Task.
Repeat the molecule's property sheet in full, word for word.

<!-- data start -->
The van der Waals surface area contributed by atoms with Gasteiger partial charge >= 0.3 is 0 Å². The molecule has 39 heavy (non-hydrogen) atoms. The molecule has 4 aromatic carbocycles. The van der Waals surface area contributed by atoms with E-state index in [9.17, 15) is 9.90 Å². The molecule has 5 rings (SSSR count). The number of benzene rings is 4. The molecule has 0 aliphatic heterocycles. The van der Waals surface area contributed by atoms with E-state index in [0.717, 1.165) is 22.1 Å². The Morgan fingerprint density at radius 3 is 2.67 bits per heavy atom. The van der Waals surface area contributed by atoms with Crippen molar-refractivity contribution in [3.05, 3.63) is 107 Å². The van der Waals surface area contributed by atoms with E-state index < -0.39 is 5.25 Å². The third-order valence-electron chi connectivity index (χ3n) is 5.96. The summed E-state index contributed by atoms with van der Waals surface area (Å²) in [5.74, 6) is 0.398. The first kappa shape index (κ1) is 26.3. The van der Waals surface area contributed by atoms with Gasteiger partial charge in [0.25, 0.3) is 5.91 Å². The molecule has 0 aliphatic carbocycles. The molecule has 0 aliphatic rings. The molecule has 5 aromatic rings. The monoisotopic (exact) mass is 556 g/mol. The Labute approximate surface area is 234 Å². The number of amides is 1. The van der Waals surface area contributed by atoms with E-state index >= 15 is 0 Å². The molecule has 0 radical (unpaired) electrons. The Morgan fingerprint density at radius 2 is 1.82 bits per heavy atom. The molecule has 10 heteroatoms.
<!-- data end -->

The van der Waals surface area contributed by atoms with Gasteiger partial charge >= 0.3 is 0 Å². The molecule has 39 heavy (non-hydrogen) atoms. The molecule has 4 aromatic carbocycles. The van der Waals surface area contributed by atoms with E-state index in [9.17, 15) is 9.90 Å². The molecule has 5 rings (SSSR count). The number of benzene rings is 4. The molecule has 0 aliphatic heterocycles. The van der Waals surface area contributed by atoms with E-state index in [0.717, 1.165) is 22.1 Å². The Morgan fingerprint density at radius 3 is 2.67 bits per heavy atom. The van der Waals surface area contributed by atoms with Crippen molar-refractivity contribution in [3.05, 3.63) is 107 Å². The van der Waals surface area contributed by atoms with E-state index < -0.39 is 5.25 Å². The third-order valence-electron chi connectivity index (χ3n) is 5.96. The summed E-state index contributed by atoms with van der Waals surface area (Å²) in [5.74, 6) is 0.398. The first kappa shape index (κ1) is 26.3. The van der Waals surface area contributed by atoms with Gasteiger partial charge in [0.25, 0.3) is 5.91 Å². The molecule has 0 aliphatic carbocycles. The molecule has 0 aliphatic rings. The molecule has 5 aromatic rings. The monoisotopic (exact) mass is 556 g/mol. The Labute approximate surface area is 234 Å². The number of amides is 1. The van der Waals surface area contributed by atoms with E-state index >= 15 is 0 Å². The molecule has 0 radical (unpaired) electrons. The Morgan fingerprint density at radius 2 is 1.82 bits per heavy atom. The molecule has 10 heteroatoms.